A free man after retrial, Norwegian says: Who will hire me now?
Norwegian fined $2,000 after retrial for causing hurt to cabby
He admits guilt over hurting a cabby. Now, Arne Corneliussen wants to put the entire incident behind him.
So much so that the Norwegian national is willing to forgo the $30,000 he had paid taxi driver Chan Chuan Heng as compensation.
But he told The New Paper he is still not ready to forgive the cabby for his part in the incident, which caused him to lose his job and spend nearly six weeks in prison on a conviction that was later quashed.
Said Corneliussen, 51, yesterday: "Do I forgive him? That is a good question because I still don't know how I feel about that."
The Singapore permanent resident added: "I have given this a lot of thought and in a way, I don't wish to blame (Chan) any longer. Blaming will not help me forget this incident in any way.
"He is going through his own trial. It's his turn now."
Corneliussen added that he also does not fault the police and the prosecution as they had "worked with every information they had at the time".
The Norwegian was fined $2,000 yesterday on a charge of causing hurt by wrapping his arm around the neck of the cabby, marking the end of his one-and-a-half-year-long ordeal.
This was a lesser charge compared to his previous charge of causing hurt by grabbing Chan's neck and choking him at the Boat Quay area after a night of drinking on Sept 22, 2014.
For that, he was sentenced to 10 weeks' jail last April.
His case took a dramatic turn a month later when two new witnesses said Chan was the one who had attacked Corneliussen.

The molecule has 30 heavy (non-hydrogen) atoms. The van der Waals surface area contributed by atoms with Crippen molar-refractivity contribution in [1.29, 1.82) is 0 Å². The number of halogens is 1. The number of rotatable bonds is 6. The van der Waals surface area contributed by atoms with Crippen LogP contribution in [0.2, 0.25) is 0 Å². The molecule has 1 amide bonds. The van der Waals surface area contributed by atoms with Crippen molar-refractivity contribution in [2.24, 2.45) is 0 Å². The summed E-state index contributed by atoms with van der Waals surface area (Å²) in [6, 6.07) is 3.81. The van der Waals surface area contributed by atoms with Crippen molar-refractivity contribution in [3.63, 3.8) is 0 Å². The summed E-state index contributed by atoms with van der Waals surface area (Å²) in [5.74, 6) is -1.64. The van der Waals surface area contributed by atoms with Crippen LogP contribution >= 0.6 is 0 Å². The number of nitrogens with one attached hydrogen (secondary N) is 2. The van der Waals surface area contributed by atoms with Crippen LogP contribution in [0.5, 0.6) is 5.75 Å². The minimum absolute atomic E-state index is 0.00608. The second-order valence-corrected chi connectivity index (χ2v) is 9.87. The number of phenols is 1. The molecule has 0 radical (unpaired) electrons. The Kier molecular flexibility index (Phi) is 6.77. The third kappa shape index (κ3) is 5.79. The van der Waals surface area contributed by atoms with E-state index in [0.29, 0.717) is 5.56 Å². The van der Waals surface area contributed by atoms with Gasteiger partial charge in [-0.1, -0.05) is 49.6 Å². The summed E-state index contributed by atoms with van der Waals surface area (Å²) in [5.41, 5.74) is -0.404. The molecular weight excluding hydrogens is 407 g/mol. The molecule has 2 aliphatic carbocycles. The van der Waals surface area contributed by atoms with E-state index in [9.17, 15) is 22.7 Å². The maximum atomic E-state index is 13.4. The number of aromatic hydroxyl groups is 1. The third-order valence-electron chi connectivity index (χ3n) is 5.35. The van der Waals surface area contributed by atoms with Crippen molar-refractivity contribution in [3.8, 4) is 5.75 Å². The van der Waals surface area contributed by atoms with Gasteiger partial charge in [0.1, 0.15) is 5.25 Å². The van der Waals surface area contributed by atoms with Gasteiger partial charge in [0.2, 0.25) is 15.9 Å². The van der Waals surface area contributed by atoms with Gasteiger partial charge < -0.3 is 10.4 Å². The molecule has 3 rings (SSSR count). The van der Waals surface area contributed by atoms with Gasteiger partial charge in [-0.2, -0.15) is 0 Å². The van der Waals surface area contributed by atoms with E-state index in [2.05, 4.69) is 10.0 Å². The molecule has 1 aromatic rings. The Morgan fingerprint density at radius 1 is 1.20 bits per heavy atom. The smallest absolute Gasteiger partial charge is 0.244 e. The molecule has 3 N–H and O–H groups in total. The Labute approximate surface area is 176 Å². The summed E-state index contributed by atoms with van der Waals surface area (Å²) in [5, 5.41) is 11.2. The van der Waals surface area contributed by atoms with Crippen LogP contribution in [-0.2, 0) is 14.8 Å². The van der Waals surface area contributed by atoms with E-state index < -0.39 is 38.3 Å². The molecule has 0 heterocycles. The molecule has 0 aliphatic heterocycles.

The witnesses had left the scene before police arrived and reacted only months later, after reading a newspaper report about Corneliussen's conviction.
The new evidence led to the quashing of his initial sentence.
Corneliussen was released after spending five and a half weeks in jail - more than half his original sentence - and his case was sent back to the courts.
In the State Courts yesterday, the prosecution called for a one-day custodial sentence, saying it was appropriate, given Corneliussen's "brutish assault" of Chan in full view of members of the public.
The prosecution also recognised that Corneliussen had already served nearly six weeks in jail, but submitted that a deterrent sentence is necessary.
District Judge Hamidah Ibrahim disagreed with Corneliussen's defence counsel, Mr Terence Seah of Virtus Law, that Corneliussen had been trying to arrest Chan for attacking him.
As the Norwegian was drunk at the time and could not recall details, he was in "no position to give evidence on his intention at the time", said the judge.
"He could have recorded the taxi's licence plate number or called for the police, while waiting by the stationary taxi. But (he) did not avail himself of these options," she said.
The four witnesses who testified during the two-day retrial last December, including the two new witnesses, saw Corneliussen wrapping his arm around Chan.
Corneliussen and Chan had a disagreement over the taxi fare as the cabby had wanted to charge a flat fee rather than use the meter, according to witnesses' testimonies.
Judge Hamidah remarked that the two new witnesses, valet Mohamed Ayub Shaik Dawood and his friend Roslan Zainal, were "obviously more sympathetic" to the accused, but they had no reason to lie.
The judge also rebuked an assertion by Mr Seah that Corneliussen had reacted to a "brutal" attack from Chan since there was no clear evidence suggesting this.